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Motherboard

The Navy's New Super Warship Looks Like a Tiny Fishing Boat on Radar

Remember _The Hunt for the Red October_, that terrific movie from the 1990s starring Alec Baldwin and Sean Connery running around on submarines? The Red October was this new Soviet super sub that was virtually undetectable by radar and rigged up with...

by Adam Estes
Oct 16 2012, 4:30pm

Remember The Hunt for the Red October, that terrific movie from the 1990s starring Alec Baldwin and Sean Connery running around on submarines? The Red October was this new Soviet super sub that was virtually undetectable by radar and rigged up with all the scariest weapons the Communists could get their hands on. The bad news is that an above water equivalent of that ship is almost finished being built. The good news is that it’s the Americans who are building it.

Check out the new Zumwalt class destroyer, a.k.a. the DDG-1000. Due to roll out of dry dock at Bath Iron Works in Maine next year, this thing is the future of the U.S. Navy. It’s nearly twice as large as the other ships in the destroyer class but barely leaves a wake. It also barely rocks with the motion of the ocean. This is key for radar detection since it’s a ship’s wake and rocking that tips off enemy radar. According to Popular Science, the Zumwalt “on radar it looks like a fishing boat and slices through the water like a 600-foot harpoon.”

Then you’ve got the weapons. The Zumwalt is designed to be a shallow water, land attacking ship with 21st-century amenities. It can float in just 30-feet of water giving it the ability to float close to shore and fire missiles inland. Not that it really needs to get all that close. The ships dual 155-millimeter guns can hit targets up to 72 miles away, and they don’t even need sailors to reload them. It’s all done by a computer in the command center that also controls where the shells land. Since they’re GPS-powered and can change trajectory midair, the video gaming gunners have a lot more control than they did over the old rail guns. Also in the arsenal are SM-2 antiaircraft missiles, surface-targeting Tomahawks and ASROC antisubmarine torpedoes.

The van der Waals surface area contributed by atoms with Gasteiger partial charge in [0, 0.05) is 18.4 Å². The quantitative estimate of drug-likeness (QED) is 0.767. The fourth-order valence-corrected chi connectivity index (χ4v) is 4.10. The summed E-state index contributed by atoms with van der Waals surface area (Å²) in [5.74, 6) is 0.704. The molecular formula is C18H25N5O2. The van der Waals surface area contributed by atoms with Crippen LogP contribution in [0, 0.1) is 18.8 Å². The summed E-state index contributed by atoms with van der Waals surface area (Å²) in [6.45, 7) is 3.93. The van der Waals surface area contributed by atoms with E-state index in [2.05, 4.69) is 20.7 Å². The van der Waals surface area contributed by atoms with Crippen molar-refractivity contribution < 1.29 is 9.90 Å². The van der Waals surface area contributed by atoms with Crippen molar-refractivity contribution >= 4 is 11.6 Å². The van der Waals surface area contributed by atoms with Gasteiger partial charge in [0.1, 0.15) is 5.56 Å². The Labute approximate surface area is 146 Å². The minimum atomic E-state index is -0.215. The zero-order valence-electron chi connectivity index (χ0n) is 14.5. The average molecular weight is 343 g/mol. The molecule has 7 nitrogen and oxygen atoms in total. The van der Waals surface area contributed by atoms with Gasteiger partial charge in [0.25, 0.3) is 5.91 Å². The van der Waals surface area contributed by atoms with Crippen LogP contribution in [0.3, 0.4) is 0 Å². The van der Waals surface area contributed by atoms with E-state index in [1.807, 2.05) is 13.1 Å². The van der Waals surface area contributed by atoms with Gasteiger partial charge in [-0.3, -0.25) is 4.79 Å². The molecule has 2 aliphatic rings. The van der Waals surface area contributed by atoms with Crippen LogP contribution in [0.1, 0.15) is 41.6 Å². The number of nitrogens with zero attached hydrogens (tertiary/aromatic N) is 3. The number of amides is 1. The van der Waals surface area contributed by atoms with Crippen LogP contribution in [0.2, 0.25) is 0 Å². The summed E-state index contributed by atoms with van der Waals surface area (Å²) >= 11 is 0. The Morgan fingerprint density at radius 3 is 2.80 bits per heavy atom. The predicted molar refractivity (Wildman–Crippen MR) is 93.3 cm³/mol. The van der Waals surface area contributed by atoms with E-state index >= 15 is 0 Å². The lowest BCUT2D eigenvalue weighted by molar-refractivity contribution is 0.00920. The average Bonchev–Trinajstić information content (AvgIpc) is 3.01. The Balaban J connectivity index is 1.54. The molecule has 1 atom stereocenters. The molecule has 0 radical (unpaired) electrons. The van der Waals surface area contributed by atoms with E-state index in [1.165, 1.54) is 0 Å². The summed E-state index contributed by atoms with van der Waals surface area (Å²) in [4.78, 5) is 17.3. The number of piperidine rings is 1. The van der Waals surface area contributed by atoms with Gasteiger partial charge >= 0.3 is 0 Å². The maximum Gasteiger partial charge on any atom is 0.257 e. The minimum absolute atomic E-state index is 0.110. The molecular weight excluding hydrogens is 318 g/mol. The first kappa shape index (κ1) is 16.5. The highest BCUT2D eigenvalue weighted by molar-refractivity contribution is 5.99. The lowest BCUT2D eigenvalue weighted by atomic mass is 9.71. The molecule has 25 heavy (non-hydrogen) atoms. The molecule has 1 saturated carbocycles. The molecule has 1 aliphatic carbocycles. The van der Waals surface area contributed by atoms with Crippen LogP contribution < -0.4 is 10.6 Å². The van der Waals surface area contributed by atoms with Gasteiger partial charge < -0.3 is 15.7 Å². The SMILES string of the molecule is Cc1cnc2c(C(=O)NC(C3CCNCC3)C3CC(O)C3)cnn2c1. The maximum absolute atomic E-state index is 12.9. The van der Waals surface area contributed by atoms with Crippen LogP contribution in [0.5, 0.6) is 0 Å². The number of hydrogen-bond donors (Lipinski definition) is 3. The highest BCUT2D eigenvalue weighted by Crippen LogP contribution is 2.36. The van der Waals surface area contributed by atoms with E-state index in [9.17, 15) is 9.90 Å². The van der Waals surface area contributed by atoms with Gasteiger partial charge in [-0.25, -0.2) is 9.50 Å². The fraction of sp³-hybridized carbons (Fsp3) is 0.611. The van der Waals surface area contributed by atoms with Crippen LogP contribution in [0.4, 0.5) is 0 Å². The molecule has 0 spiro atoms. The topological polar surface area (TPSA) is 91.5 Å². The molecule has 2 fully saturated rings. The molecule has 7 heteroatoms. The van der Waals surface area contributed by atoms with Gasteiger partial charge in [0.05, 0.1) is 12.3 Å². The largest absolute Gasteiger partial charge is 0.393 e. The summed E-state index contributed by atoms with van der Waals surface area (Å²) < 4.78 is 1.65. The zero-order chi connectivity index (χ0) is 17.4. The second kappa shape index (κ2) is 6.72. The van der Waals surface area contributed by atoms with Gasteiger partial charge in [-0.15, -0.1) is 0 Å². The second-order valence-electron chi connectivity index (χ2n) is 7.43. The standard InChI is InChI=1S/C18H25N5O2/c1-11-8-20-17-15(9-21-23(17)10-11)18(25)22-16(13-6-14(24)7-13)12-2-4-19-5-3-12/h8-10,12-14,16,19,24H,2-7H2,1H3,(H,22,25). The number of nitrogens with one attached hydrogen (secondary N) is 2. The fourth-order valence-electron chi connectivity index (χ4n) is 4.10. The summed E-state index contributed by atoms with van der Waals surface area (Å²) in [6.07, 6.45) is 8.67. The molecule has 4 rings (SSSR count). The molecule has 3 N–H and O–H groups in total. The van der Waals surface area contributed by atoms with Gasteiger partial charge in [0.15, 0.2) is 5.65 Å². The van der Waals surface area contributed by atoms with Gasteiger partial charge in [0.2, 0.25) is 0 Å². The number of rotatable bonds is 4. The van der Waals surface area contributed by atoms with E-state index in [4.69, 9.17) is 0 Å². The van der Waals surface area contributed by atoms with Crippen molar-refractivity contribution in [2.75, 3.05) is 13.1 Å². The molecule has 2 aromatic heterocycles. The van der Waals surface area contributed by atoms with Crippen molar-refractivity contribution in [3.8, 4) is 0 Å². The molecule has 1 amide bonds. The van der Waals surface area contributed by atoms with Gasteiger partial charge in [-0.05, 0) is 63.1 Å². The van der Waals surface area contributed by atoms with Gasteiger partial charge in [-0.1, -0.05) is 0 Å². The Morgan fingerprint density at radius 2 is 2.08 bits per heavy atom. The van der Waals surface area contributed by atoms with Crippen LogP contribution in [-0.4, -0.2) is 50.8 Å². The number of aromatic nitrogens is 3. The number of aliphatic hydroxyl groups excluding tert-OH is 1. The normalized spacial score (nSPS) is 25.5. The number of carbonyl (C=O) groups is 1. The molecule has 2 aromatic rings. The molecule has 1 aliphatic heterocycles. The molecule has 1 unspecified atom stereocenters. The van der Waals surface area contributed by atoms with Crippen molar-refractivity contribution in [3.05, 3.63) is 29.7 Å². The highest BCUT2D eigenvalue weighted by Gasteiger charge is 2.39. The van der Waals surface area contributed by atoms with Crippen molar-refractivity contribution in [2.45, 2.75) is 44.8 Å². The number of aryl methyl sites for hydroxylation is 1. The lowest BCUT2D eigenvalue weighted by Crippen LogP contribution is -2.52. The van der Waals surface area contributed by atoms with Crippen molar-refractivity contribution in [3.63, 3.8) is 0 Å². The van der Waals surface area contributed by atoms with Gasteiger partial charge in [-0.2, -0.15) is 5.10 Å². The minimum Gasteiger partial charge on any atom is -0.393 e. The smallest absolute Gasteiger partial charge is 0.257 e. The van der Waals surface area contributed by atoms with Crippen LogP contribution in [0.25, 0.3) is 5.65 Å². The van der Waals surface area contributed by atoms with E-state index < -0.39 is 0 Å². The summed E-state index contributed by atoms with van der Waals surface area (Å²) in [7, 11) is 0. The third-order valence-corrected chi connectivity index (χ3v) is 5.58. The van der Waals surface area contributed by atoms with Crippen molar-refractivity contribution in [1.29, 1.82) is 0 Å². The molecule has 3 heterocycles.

These ships don’t come cheap. The Navy originally hoped to build 32 of them — a proper fleet — with $9.6 billion in research and development budget, but as costs started piling up, they had to cut the order to 24 and then to seven and then to three. At the end of the day, each of the three ships will cost close to $4 billion. That’s a small price to pay for awesome, though.

Image via Wikipedia